Ángel Guillermo Heredia Hernández

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Ángel Guillermo "Memo" Heredia Hernández (born 22 November 1975) is a Mexican former discus thrower, drug dealer and sports coach.

During his discus throwing career he was largely known as Guillermo Heredia. In his first international appearance he placed seventh in the youth section of the 1990 Central American and Caribbean Junior Championships.[1] He repeated that placing at the 1993 Pan American Junior Athletics Championships.[2] He won his first international medal at the 1994 Central American and Caribbean Junior Championships, securing the junior discus title and also coming eight in the shot put.[3] Later that year he represented Mexico at the 1994 World Junior Championships in Athletics, but was eliminated in the qualifying round.[4]

Heredia struggled to break into the sport at a senior level and began doping with human growth hormone and testosterone.[5] He won four discus titles at the Mexican Athletics Championships from 1995 to 1999,[6] but failed to achieve his dream of performing at the Summer Olympics. He expanded his knowledge of using performance-enhancing drugs and found that this was highly valued by other athletes looking to dope. Following in his father's background as a chemistry professor, Heredia earned a science degree which led him to deeply explore the chemical functions of various drugs and devise methods which both reduced the chances of detection in drug tests and made efficient use of their athletically enhancing effects.[5]

As an athletics coach and chemist he was largely known as Ángel Heredia and gained the nickname "Memo". He worked with a number of prominent track and field coaches including Trevor Graham, Winthrop Graham, John Smith and Ray Stewart. He created a number of doping substances and methods, with a combination of testosterone, growth hormone and EPO being his most successful.[5] Following revelations of widespread doping, stemming from the BALCO scandal, Heredia discussed his methods and doping in general with international media. He was called as a witness by the Federal Bureau of Investigation and the United States Anti-Doping Agency several times from 2008 to 2011.[7]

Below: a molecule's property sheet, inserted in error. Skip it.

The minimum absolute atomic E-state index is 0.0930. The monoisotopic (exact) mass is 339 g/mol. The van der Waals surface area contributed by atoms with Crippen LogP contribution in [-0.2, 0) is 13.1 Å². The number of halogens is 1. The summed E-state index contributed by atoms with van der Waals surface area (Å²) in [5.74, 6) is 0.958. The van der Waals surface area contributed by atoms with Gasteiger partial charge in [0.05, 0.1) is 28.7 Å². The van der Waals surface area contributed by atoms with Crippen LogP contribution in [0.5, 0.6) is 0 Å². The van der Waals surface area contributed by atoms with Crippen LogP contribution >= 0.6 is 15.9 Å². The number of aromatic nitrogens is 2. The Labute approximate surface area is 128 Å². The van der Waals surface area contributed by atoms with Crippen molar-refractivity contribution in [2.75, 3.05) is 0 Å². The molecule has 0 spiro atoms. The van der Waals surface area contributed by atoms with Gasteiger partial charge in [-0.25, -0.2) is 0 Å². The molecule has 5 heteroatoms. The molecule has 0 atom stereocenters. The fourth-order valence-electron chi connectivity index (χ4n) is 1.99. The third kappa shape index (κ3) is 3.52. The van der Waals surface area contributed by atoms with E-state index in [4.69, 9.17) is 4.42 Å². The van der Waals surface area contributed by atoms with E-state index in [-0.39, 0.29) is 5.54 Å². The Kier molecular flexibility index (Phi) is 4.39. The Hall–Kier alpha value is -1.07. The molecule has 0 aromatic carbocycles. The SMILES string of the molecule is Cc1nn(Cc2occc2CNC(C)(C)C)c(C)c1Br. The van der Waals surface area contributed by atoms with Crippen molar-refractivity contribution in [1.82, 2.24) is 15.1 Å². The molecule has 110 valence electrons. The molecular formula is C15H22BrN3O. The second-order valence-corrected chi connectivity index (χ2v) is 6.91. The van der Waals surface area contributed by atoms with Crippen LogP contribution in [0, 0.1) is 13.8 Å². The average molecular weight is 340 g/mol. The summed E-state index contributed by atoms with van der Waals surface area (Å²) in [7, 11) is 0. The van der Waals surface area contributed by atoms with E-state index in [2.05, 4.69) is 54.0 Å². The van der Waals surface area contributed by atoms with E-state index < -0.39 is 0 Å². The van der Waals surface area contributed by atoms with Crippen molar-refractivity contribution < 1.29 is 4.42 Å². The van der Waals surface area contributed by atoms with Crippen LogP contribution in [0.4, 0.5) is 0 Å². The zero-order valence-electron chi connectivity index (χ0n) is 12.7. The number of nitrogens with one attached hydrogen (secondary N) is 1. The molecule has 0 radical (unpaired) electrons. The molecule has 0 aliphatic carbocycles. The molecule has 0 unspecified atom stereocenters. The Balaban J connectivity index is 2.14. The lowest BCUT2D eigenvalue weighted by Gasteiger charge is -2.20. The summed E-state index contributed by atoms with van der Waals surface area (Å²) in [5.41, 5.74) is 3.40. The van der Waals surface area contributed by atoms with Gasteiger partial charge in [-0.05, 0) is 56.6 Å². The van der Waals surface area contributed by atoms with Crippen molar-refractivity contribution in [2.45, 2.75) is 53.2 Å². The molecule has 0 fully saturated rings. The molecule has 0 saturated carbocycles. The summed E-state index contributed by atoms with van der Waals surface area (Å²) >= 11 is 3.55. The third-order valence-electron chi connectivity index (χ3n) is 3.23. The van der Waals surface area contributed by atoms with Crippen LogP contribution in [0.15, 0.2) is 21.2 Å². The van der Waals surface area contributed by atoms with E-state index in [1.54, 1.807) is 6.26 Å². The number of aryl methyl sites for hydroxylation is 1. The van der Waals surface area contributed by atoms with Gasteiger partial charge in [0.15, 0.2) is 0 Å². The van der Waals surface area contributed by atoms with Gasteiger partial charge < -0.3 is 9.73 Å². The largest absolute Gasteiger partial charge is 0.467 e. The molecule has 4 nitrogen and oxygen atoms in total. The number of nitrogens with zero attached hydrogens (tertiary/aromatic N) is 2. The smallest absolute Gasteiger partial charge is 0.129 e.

Following this period he began referring to himself professionally as Ángel Hernández and began working as a strength and conditioning coach. He claimed to have cast aside his previous history of drug prescription in favor of legal training boosting methods, such as very specific training routines, altitude training, and legal nutritional supplements. He began to work with boxers Juan Manuel Márquez and Jorge Arce in 2011, helping both to world titles.[7][8][9]

References[edit]

  1. ^ CACJC 1990. World Junior Athletics History (WJAH). Retrieved on 2014-02-01.
  2. ^ Pan American Junior Championships 1993. WJAH. Retrieved on 2014-02-01.
  3. ^ CACJC 1994. WJAH. Retrieved on 2014-02-01.
  4. ^ World Junior Championships 1994. WJAH. Retrieved on 2014-02-01.
  5. ^ a b c Olympische Spiele: Der Dealer Olympias ‹See Tfd›(in German). Der Spiegel (Ausgabe 33/2008). Retrieved on 2014-02-01.
  6. ^ Mexican Championships. GBR Athletics. Retrieved on 2014-02-01.
  7. ^ a b Slater, Matt (2013-04-25). From Balco to boxing: a sport on the ropes. BBC Sport. Retrieved on 2014-02-01.
  8. ^ Assael, Shaun (2013-11-18). "I'm not doing anything illegal". ESPN Magazine. Retrieved on 2014-02-01.
  9. ^ Donegan, Lawrence (2011-10-10). Márquez's guiding Angel finds it hard to escape his drug-tainted past. The Guardian. Retrieved on 2014-02-01.

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